Rudy's Birth Story (From My Point of View and Corey's)

First Family Selfie

My Story

I still don't know if I'm quite ready to write all about my pregnancy.  It wasn't an easy time for me and I'm trying to give myself enough distance from it so that I can write about it without sounding whiny or worse, insensitive to my readers who would gladly take a difficult pregnancy if it meant getting a baby at the end of the journey.

My decision to have a c-section was an easy one in the end.  Sure, I started my pregnancy journey thinking I'd deliver the "normal" way.  I even thought that I'd try to get as far as I could without taking an epidural.  In hindsight, this was partially because I was afraid of being immobilized while trying to push on my back, but it was also because I'm competitive and have a high pain threshold and I was pretty sure I could make it most of the way without pain meds.

Enter the pregnancy from hell.  I must have been in my seventh month before it even dawned on me that the giant Bruiser inside me would actually have to come out somehow.  By that point, I felt far to wimpy to even think about the actual birth process.  When my OB mentioned induction, I could have vomit-cried right there in his office.  Not only did I have no intention of squeezing a baby out of my vagina, but the mere thought of the interventions that would make induction possible made me want to pass out.  You want to stick WHAT in my WHERE???  That's when I scheduled my c-section.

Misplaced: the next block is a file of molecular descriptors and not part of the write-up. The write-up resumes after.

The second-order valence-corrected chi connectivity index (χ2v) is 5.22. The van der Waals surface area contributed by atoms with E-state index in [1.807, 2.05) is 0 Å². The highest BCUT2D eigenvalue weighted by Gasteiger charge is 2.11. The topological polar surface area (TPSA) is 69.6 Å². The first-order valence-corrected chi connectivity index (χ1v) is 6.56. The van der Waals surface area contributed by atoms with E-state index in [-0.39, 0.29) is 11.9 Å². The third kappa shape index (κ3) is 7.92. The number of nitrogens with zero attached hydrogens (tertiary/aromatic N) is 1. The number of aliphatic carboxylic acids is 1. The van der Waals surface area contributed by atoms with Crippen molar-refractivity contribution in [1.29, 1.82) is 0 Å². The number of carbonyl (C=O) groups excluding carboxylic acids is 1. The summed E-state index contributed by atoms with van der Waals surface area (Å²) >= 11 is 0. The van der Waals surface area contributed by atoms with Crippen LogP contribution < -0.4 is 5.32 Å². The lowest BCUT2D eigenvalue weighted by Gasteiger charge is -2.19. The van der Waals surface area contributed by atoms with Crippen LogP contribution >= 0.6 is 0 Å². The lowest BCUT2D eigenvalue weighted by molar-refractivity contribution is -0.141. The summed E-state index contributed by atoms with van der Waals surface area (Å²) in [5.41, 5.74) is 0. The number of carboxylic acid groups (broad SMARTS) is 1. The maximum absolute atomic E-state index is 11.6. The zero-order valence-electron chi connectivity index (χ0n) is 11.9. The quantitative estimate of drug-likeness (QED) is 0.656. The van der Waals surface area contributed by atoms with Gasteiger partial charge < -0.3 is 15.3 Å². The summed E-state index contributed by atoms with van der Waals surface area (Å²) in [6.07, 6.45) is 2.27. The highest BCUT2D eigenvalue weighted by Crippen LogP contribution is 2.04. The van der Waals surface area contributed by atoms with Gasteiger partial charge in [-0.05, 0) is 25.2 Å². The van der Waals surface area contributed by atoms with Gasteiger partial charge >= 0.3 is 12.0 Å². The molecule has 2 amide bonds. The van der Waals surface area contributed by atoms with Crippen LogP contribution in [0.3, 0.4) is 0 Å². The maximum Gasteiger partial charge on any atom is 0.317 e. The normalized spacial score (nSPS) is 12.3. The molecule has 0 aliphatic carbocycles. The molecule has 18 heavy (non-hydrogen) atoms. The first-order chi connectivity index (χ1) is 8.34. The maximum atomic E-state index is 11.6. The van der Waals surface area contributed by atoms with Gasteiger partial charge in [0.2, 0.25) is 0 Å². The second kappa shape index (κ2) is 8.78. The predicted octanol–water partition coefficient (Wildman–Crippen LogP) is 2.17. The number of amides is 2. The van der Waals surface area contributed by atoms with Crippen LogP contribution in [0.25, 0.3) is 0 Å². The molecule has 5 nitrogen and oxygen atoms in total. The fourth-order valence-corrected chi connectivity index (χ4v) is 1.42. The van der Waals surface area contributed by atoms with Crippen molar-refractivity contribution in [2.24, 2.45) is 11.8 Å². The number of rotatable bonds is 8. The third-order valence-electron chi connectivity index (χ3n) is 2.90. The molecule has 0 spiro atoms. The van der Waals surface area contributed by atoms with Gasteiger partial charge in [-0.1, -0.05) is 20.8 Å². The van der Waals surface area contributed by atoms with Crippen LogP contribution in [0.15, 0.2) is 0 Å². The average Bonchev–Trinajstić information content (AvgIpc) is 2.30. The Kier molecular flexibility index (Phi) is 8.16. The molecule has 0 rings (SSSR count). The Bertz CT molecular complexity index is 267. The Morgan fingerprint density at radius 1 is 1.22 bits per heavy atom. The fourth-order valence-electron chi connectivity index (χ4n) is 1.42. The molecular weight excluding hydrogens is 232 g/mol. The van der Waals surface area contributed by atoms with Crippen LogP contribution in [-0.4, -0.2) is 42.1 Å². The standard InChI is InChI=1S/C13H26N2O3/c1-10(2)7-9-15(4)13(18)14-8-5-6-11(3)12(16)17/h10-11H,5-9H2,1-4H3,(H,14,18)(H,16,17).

With our home in a state of chaos and the nursery just barely finished, I was in total denial about the baby coming.  In fact, for weeks, each time Corey would mention packing my hospital bag I would change the subject.  We packed the night before and I think we both stayed up most of the night doing last minute prep for Rudy.  We knew it was foolish but we figured we'd just sleep in the hospital... which is pretty much exactly what happened.

We were up at 6 am on the morning of my c-section.  There was so much to do that it still hadn't really sunk in that I would meet my daughter that day.  After staying up all night, I was fasting and couldn't have coffee but I felt pretty wired.

I waddled into triage on the maternity ward and one of the nurses made a comment about it looking like twins.  I was too preoccupied to glare at her.  We were quickly admitted to the pre-op/post-op room, where I met one of the surgeons, the anaesthesiologist and a couple of nurses who would be assisting.  They inserted my IV and explained some of the weird things I could expect from the surgery (Like the fact that you're basically laying there totally naked the whole time... wtf?) and Corey and my mom waited with me.  At that point, I wasn't nervous at all and I was even responding to work emails.

Then they wheeled in another mom from surgery.  She had her baby with her and, when I heard that new baby cry, I started tearing up.  I think that was the moment when the magnitude of what was happening hit me.  That was going to be me in an hour or so and the cry would be from my own baby!